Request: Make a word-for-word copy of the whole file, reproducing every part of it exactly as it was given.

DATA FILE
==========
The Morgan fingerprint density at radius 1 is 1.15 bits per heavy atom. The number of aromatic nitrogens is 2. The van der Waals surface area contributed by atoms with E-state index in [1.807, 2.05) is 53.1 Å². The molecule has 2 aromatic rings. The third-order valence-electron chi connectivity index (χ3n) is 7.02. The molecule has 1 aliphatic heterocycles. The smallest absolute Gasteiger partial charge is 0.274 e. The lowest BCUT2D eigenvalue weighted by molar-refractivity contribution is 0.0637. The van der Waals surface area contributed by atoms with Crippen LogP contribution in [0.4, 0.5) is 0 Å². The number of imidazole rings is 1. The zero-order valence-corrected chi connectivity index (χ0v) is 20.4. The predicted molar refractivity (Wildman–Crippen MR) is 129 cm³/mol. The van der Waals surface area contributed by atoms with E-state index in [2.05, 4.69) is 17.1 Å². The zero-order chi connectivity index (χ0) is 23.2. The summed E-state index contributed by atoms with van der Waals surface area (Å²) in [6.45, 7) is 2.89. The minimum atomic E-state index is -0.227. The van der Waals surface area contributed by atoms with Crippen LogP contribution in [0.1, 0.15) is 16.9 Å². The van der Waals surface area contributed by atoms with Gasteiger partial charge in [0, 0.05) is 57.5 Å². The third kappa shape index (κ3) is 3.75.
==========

The Morgan fingerprint density at radius 1 is 1.15 bits per heavy atom. The number of aromatic nitrogens is 2. The van der Waals surface area contributed by atoms with E-state index in [1.807, 2.05) is 53.1 Å². The molecule has 2 aromatic rings. The third-order valence-electron chi connectivity index (χ3n) is 7.02. The molecule has 1 aliphatic heterocycles. The smallest absolute Gasteiger partial charge is 0.274 e. The lowest BCUT2D eigenvalue weighted by molar-refractivity contribution is 0.0637. The van der Waals surface area contributed by atoms with Crippen LogP contribution in [0.4, 0.5) is 0 Å². The number of imidazole rings is 1. The zero-order valence-corrected chi connectivity index (χ0v) is 20.4. The predicted molar refractivity (Wildman–Crippen MR) is 129 cm³/mol. The van der Waals surface area contributed by atoms with E-state index in [2.05, 4.69) is 17.1 Å². The zero-order chi connectivity index (χ0) is 23.2. The summed E-state index contributed by atoms with van der Waals surface area (Å²) in [6.45, 7) is 2.89. The minimum atomic E-state index is -0.227. The van der Waals surface area contributed by atoms with Crippen LogP contribution in [0.1, 0.15) is 16.9 Å². The van der Waals surface area contributed by atoms with Gasteiger partial charge in [0, 0.05) is 57.5 Å². The third kappa shape index (κ3) is 3.75.